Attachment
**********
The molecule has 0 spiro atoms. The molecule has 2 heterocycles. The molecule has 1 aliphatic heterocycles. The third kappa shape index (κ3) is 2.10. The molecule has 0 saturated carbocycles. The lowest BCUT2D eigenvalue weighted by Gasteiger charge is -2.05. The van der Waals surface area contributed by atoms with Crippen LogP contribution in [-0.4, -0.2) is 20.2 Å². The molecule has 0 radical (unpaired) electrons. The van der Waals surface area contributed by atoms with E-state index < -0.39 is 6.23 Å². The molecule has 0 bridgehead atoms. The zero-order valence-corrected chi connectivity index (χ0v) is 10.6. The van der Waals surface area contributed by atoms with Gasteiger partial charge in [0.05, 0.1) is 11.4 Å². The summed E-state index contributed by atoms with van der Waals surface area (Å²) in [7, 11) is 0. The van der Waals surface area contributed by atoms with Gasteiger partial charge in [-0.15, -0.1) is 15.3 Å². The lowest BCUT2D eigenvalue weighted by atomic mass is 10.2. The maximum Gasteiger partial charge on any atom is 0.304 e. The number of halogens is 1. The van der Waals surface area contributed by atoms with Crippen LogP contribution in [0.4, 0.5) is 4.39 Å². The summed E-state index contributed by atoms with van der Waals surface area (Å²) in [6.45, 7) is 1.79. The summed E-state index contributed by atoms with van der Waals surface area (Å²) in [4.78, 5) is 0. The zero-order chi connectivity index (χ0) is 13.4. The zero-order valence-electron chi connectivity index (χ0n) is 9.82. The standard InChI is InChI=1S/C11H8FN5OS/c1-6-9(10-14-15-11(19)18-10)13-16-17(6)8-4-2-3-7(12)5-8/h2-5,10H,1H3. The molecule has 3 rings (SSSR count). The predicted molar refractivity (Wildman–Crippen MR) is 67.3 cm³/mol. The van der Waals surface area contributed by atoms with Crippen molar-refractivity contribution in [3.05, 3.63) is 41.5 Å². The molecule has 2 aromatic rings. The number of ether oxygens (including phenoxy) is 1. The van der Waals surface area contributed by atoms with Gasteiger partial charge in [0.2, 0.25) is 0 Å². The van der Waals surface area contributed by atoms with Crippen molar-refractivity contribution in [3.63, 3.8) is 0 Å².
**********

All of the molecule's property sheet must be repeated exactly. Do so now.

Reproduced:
The molecule has 0 spiro atoms. The molecule has 2 heterocycles. The molecule has 1 aliphatic heterocycles. The third kappa shape index (κ3) is 2.10. The molecule has 0 saturated carbocycles. The lowest BCUT2D eigenvalue weighted by Gasteiger charge is -2.05. The van der Waals surface area contributed by atoms with Crippen LogP contribution in [-0.4, -0.2) is 20.2 Å². The molecule has 0 radical (unpaired) electrons. The van der Waals surface area contributed by atoms with E-state index < -0.39 is 6.23 Å². The molecule has 0 bridgehead atoms. The zero-order valence-corrected chi connectivity index (χ0v) is 10.6. The van der Waals surface area contributed by atoms with Gasteiger partial charge in [0.05, 0.1) is 11.4 Å². The summed E-state index contributed by atoms with van der Waals surface area (Å²) in [7, 11) is 0. The van der Waals surface area contributed by atoms with Gasteiger partial charge in [-0.15, -0.1) is 15.3 Å². The lowest BCUT2D eigenvalue weighted by atomic mass is 10.2. The maximum Gasteiger partial charge on any atom is 0.304 e. The number of halogens is 1. The van der Waals surface area contributed by atoms with Crippen LogP contribution in [0.4, 0.5) is 4.39 Å². The summed E-state index contributed by atoms with van der Waals surface area (Å²) in [6.45, 7) is 1.79. The summed E-state index contributed by atoms with van der Waals surface area (Å²) in [4.78, 5) is 0. The zero-order chi connectivity index (χ0) is 13.4. The zero-order valence-electron chi connectivity index (χ0n) is 9.82. The standard InChI is InChI=1S/C11H8FN5OS/c1-6-9(10-14-15-11(19)18-10)13-16-17(6)8-4-2-3-7(12)5-8/h2-5,10H,1H3. The molecule has 3 rings (SSSR count). The predicted molar refractivity (Wildman–Crippen MR) is 67.3 cm³/mol. The van der Waals surface area contributed by atoms with Crippen molar-refractivity contribution in [3.05, 3.63) is 41.5 Å². The molecule has 2 aromatic rings. The number of ether oxygens (including phenoxy) is 1. The van der Waals surface area contributed by atoms with Gasteiger partial charge in [0.2, 0.25) is 0 Å². The van der Waals surface area contributed by atoms with Crippen molar-refractivity contribution in [3.63, 3.8) is 0 Å².